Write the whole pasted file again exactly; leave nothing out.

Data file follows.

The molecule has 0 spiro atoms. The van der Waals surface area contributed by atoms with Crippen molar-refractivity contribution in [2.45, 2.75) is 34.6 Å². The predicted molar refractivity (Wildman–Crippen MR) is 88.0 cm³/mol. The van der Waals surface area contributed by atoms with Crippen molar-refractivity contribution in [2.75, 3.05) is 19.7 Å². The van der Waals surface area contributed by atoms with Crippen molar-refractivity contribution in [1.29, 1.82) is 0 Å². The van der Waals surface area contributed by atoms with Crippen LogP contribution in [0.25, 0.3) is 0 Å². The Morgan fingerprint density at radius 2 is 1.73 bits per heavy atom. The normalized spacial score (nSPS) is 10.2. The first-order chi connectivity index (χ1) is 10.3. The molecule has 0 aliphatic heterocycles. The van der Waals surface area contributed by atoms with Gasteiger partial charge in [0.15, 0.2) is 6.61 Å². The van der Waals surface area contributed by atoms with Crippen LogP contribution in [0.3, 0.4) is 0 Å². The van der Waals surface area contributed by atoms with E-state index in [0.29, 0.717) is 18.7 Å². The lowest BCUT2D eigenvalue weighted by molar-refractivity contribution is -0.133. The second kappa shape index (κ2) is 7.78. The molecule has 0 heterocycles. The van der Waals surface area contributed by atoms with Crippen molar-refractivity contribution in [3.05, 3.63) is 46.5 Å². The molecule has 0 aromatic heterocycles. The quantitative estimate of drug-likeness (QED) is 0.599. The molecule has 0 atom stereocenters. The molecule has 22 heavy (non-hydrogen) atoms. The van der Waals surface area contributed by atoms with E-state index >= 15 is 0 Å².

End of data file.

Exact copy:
The molecule has 0 spiro atoms. The van der Waals surface area contributed by atoms with Crippen molar-refractivity contribution in [2.45, 2.75) is 34.6 Å². The predicted molar refractivity (Wildman–Crippen MR) is 88.0 cm³/mol. The van der Waals surface area contributed by atoms with Crippen molar-refractivity contribution in [2.75, 3.05) is 19.7 Å². The van der Waals surface area contributed by atoms with Crippen molar-refractivity contribution in [1.29, 1.82) is 0 Å². The van der Waals surface area contributed by atoms with Crippen LogP contribution in [0.25, 0.3) is 0 Å². The Morgan fingerprint density at radius 2 is 1.73 bits per heavy atom. The normalized spacial score (nSPS) is 10.2. The first-order chi connectivity index (χ1) is 10.3. The molecule has 0 aliphatic heterocycles. The van der Waals surface area contributed by atoms with Gasteiger partial charge in [0.15, 0.2) is 6.61 Å². The van der Waals surface area contributed by atoms with Crippen LogP contribution in [0.3, 0.4) is 0 Å². The van der Waals surface area contributed by atoms with E-state index in [0.29, 0.717) is 18.7 Å². The lowest BCUT2D eigenvalue weighted by molar-refractivity contribution is -0.133. The second kappa shape index (κ2) is 7.78. The molecule has 0 heterocycles. The van der Waals surface area contributed by atoms with Crippen molar-refractivity contribution in [3.05, 3.63) is 46.5 Å². The molecule has 0 aromatic heterocycles. The quantitative estimate of drug-likeness (QED) is 0.599. The molecule has 0 atom stereocenters. The molecule has 22 heavy (non-hydrogen) atoms. The van der Waals surface area contributed by atoms with E-state index >= 15 is 0 Å².